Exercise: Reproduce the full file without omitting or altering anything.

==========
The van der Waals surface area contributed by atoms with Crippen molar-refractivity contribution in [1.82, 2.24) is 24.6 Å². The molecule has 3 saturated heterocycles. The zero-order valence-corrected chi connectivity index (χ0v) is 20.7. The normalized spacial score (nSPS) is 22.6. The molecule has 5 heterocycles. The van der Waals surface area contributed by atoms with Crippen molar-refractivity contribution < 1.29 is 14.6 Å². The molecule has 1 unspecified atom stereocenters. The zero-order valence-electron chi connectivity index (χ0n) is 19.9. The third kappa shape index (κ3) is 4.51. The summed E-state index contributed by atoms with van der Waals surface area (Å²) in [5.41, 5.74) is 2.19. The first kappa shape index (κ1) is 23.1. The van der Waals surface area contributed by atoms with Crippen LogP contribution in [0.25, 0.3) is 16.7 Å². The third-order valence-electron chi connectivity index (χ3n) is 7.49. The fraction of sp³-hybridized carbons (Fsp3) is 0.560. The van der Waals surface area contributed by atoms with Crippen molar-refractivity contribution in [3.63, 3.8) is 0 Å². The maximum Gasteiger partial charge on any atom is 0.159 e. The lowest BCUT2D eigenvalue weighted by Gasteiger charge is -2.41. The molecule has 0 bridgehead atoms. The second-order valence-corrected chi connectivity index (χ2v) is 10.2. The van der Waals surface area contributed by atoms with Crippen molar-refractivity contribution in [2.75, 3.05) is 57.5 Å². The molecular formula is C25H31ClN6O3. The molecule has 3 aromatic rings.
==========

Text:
The van der Waals surface area contributed by atoms with Crippen molar-refractivity contribution in [1.82, 2.24) is 24.6 Å². The molecule has 3 saturated heterocycles. The zero-order valence-corrected chi connectivity index (χ0v) is 20.7. The normalized spacial score (nSPS) is 22.6. The molecule has 5 heterocycles. The van der Waals surface area contributed by atoms with Crippen molar-refractivity contribution < 1.29 is 14.6 Å². The molecule has 1 unspecified atom stereocenters. The zero-order valence-electron chi connectivity index (χ0n) is 19.9. The third kappa shape index (κ3) is 4.51. The summed E-state index contributed by atoms with van der Waals surface area (Å²) in [5.41, 5.74) is 2.19. The first kappa shape index (κ1) is 23.1. The van der Waals surface area contributed by atoms with Crippen LogP contribution in [0.25, 0.3) is 16.7 Å². The third-order valence-electron chi connectivity index (χ3n) is 7.49. The fraction of sp³-hybridized carbons (Fsp3) is 0.560. The van der Waals surface area contributed by atoms with Crippen molar-refractivity contribution in [3.63, 3.8) is 0 Å². The maximum Gasteiger partial charge on any atom is 0.159 e. The lowest BCUT2D eigenvalue weighted by Gasteiger charge is -2.41. The molecule has 0 bridgehead atoms. The second-order valence-corrected chi connectivity index (χ2v) is 10.2. The van der Waals surface area contributed by atoms with Crippen molar-refractivity contribution in [2.75, 3.05) is 57.5 Å². The molecular formula is C25H31ClN6O3. The molecule has 3 aromatic rings.